of the other stockholders. _Quod erat demonstrandum_."

Mr. Tutt seemed to have become distended somehow and to have spread over
the entire wall surface of his office like the genie which the
fisherman innocently permitted to escape from the bottle.

"There isn't one reorganization scheme in a hundred that isn't crooked

"According to that, if a business is unsuccessful it ought to be allowed
to go to pot for fear that somebody might make a profit in putting it on
its feet," she countered. "I think you're a violent, irascible,
prejudiced old man!"

"All the same," he retorted, "show me a reorganization scheme and I'll
show you a flimflam! What's this one? Bet you anything you like it's as
crooked as a ram's horn. I don't have to hear about it. Don't want to
read the plan. But I'll bust it--higher than Hades. See if I don't!"

He spat the remaining filaments of his stogy from the window and fished
out another.

"How do we come into it, anyhow?" he demanded.

"Doctor--I mean Mister Barrows," replied Miss Wiggin.

"Oh, yes. Of course. Well, you send for him to come down here and sign
the papers."

"What papers?"

"The complaint and order to show cause."

"But there isn't any."

"There will be, all right, by the time he gets here."

Miss Wiggin looked first puzzled and then pained.

"I don't understand," she said rather stiffly. "Do you mean that the
firm of Tutt & Tutt is going to engage in the enterprise of trying to
break up a plan of reorganization without knowing what it is? Won't you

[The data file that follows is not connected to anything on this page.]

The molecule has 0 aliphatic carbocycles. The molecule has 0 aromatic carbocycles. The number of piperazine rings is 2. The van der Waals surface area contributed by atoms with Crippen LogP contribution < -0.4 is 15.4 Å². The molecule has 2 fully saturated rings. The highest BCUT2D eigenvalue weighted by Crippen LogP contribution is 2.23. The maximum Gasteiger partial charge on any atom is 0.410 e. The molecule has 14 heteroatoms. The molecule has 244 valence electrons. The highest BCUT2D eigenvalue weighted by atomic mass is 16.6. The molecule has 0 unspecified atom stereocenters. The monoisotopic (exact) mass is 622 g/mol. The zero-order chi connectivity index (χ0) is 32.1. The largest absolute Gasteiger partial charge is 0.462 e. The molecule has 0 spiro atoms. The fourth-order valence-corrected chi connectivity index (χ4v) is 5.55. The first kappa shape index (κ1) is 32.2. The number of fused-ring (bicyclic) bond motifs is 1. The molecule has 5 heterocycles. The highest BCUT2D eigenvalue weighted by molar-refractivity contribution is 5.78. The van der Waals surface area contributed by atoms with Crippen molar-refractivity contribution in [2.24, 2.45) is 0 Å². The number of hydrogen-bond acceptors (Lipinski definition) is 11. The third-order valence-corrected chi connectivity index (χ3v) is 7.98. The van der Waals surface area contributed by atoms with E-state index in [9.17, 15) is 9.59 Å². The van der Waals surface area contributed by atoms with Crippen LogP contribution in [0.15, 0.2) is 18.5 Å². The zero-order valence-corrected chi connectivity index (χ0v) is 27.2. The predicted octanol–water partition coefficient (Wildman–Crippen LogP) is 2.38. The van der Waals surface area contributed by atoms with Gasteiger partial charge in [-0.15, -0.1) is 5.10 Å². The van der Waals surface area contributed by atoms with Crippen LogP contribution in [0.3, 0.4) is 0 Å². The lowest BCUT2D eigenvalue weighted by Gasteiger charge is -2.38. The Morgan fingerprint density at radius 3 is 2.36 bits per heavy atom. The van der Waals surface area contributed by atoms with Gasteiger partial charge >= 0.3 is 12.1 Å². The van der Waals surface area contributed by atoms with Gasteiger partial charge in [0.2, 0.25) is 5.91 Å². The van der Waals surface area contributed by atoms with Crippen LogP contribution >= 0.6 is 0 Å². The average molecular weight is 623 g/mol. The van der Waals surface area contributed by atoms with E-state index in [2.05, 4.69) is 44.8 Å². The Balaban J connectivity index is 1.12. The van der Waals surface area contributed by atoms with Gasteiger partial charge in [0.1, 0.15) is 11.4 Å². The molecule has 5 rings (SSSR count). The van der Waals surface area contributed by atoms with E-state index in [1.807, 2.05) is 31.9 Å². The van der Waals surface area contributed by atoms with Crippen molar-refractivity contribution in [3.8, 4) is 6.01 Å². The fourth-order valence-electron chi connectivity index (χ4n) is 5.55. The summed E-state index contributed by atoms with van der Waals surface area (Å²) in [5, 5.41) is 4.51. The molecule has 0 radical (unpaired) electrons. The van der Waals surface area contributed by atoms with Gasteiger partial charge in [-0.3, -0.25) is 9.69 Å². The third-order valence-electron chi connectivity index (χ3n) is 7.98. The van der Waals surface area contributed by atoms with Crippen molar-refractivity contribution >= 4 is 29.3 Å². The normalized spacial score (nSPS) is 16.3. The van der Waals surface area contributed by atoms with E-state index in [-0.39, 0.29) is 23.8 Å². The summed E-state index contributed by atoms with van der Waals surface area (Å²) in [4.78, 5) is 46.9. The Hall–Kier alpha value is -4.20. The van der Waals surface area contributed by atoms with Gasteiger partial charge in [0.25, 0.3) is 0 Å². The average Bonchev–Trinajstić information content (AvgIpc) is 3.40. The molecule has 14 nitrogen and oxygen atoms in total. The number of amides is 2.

lay us all open to the accusation of being strikers?"

Mr. Tutt's ordinarily brown complexion became slightly tinged with

"Let the court decide!" he cried hotly. "You say Scherer, Hunn,
Greenbaum & Beck are proposing to reorganize a mining company? You admit
we hold some of the stock? Well--as the natural-born and perennial
champion of the outraged minority--I'm going to attack it, and bust it,
and raise heck with it--on general principles. I'm going to throw that
damned old hat of mine into the ring, my child, and play hell with

And with a cluck Mr. Tutt leaned over, produced a dingy bottle wrapped
in a coat of many colors and poured himself out a glass of malt extract.

* * * * *

When Mr. Greenbaum was summoned to the telephone and informed by Mr.
Elderberry in disgruntled tones that somebody had just served upon him
an order to show cause why the proposed reorganization of Horse's Neck
should not be set aside and enjoined, he not only became instantly
annoyed but highly excited.

"What!" he almost screamed.

"I'll read it to you, if you don't believe it!" said Mr. Elderberry.

"'United States District Court, Southern District of New York, Edward V.
Barrows, Complainant against Horse's Neck Extension Mining Company,

"'Upon the subpoena herein and the complaint duly verified the
nineteenth day of February, 1919, and the affidavit of Ephraim Tutt

"Who in hell is Tutt?" shouted Greenbaum, interrupting.